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[accordion-item title=”What is your turnaround time?”]Normally our print jobs take from 5-7 working days from proof to sign off but we can work within stricter client deadlines if required.[/accordion-item]

[accordion-item title=”What is the difference between digital and lithographic printing?”]The main differences between Lithographic and Digital printing are as follows:


  • Requires printing plates
  • Can use as many colours as you require
  • Can use virtually any grade of paper
  • Requires images to be 300dpi for best results
  • More economical for runs of 1000 or more


  • Prints direct from file
  • Limited to four colour although spot colour can be used in some processes
  • Limited to a maximum 350gsm paper
  • Can use a minimum of 150dpi
  • More economical for runs of 1000 or less


[accordion-item title=”What is Bleed?”]Bleed is when images or text on a page go beyond the trim edge and leave no margin.

Elements that extend beyond the page limits which can add to the costs if larger pages and printers are needed to accommodate the bleed allowance.

[accordion-item title=”What is CMYK?”]CMYK refers to the four inks used in full colour printing. These are:

  • Cyan
  • Magenta
  • Yellow
  • Black


[accordion-item title=”Why is Creasing Important?”]Creasing is important when creating accurate and clean folds in papers above 150gsm in weight.[/accordion-item]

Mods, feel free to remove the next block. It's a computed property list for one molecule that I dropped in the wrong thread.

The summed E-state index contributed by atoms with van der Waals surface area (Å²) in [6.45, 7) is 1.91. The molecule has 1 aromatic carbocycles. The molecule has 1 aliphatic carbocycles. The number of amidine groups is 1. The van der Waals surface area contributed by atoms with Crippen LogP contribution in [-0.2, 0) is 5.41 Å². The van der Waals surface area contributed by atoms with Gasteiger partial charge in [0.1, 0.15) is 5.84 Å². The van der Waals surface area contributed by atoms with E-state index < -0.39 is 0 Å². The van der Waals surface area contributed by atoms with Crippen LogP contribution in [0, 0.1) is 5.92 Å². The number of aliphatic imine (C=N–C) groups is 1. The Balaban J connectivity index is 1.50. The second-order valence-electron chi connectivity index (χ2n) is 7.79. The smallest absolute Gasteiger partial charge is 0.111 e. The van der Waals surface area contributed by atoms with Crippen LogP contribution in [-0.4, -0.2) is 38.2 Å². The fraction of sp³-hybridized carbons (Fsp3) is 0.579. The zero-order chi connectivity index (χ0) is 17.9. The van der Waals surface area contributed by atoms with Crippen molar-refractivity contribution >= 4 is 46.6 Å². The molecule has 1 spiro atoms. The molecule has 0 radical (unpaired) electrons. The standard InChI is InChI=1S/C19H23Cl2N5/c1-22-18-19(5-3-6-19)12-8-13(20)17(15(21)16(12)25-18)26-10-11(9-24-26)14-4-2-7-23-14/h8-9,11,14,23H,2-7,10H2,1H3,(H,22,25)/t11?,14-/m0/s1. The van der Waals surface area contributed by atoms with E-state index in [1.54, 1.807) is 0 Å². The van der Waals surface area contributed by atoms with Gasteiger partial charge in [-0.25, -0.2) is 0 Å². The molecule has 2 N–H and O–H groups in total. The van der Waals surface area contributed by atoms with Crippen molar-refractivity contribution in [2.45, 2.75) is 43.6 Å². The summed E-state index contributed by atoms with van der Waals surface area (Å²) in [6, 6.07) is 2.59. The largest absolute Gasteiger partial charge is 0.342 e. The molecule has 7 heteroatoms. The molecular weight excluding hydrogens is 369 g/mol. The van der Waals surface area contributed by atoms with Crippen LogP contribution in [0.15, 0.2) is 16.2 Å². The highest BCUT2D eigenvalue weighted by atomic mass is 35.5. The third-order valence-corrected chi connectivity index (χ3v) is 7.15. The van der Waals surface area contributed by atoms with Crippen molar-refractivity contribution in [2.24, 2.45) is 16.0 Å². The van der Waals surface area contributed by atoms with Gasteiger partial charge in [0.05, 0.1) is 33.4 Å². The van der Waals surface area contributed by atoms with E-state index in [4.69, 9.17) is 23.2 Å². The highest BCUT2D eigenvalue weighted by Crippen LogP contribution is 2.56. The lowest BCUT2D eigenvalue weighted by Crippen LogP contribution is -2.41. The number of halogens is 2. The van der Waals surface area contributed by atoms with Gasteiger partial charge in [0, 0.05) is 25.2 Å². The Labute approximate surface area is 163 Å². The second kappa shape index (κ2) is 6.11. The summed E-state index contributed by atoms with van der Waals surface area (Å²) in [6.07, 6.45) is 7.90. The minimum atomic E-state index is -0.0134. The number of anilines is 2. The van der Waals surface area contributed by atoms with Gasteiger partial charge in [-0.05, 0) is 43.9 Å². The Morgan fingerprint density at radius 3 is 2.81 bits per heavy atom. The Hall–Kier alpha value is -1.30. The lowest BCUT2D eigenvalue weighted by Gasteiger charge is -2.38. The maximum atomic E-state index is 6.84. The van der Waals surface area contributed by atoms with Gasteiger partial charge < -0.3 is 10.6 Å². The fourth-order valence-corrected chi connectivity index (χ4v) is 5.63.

[accordion-item title=”What is Creep Allowance?”]Creep Allowance, also known as shingling, means that your booklet will maintain a constant margin to counteract creep towards the center of the publication. This stops the likelihood of text or images being encroached into so you keep the whole of your document.[/accordion-item]

[accordion-item title=”What is Die Cutting?”]This process uses cutting dies which are steel blades that punch either complete or partial shapes into a document.[/accordion-item]

[accordion-item title=”What does DPI stand for?”]DPI stands for Dots Per Inch.

This doesn’t relate to the resolution of images on a screen, but instead is a measure of how many dots of ink or toner a printer can place within an inch on a page.

A 600 DPI printer essentially prints 600 tiny little dots across one inch and 600 dots vertically for one inch.[/accordion-item]

[accordion-item title=”What is Embossing?”]Embossing uses heat and pressure to reshape the surface of the paper.

It can be used in combination with ink, images or foil to create three dimensional detail.[/accordion-item]

[accordion-item title=”What is Image Resolution?”]Image resolution refers to either the electronic pixels on a screen or the dots of ink on a page that make up an image.

Resolution is a familiar term for printer scanners and digital cameras and the higher the number, the higher the quality of the resultant image.[/accordion-item]

[accordion-item title=”What is print ready artwork?”]Print ready is artwork that is properly prepared and is ready for printing.[/accordion-item]

[accordion-item title=”What format should I provide artwork in?”]Most software formats are accepted and can be translated into printable PDF’s.

Some regular and preferred formats are:

  • Quark
  • InDesign
  • Vector PDF
  • PDF (300dpi minimum)
  • TIFF (300dpi minimum)
  • JPG (300dpi minimum)
  • Illustrator
  • EPS
  • Word
  • Powerpoint
  • Publisher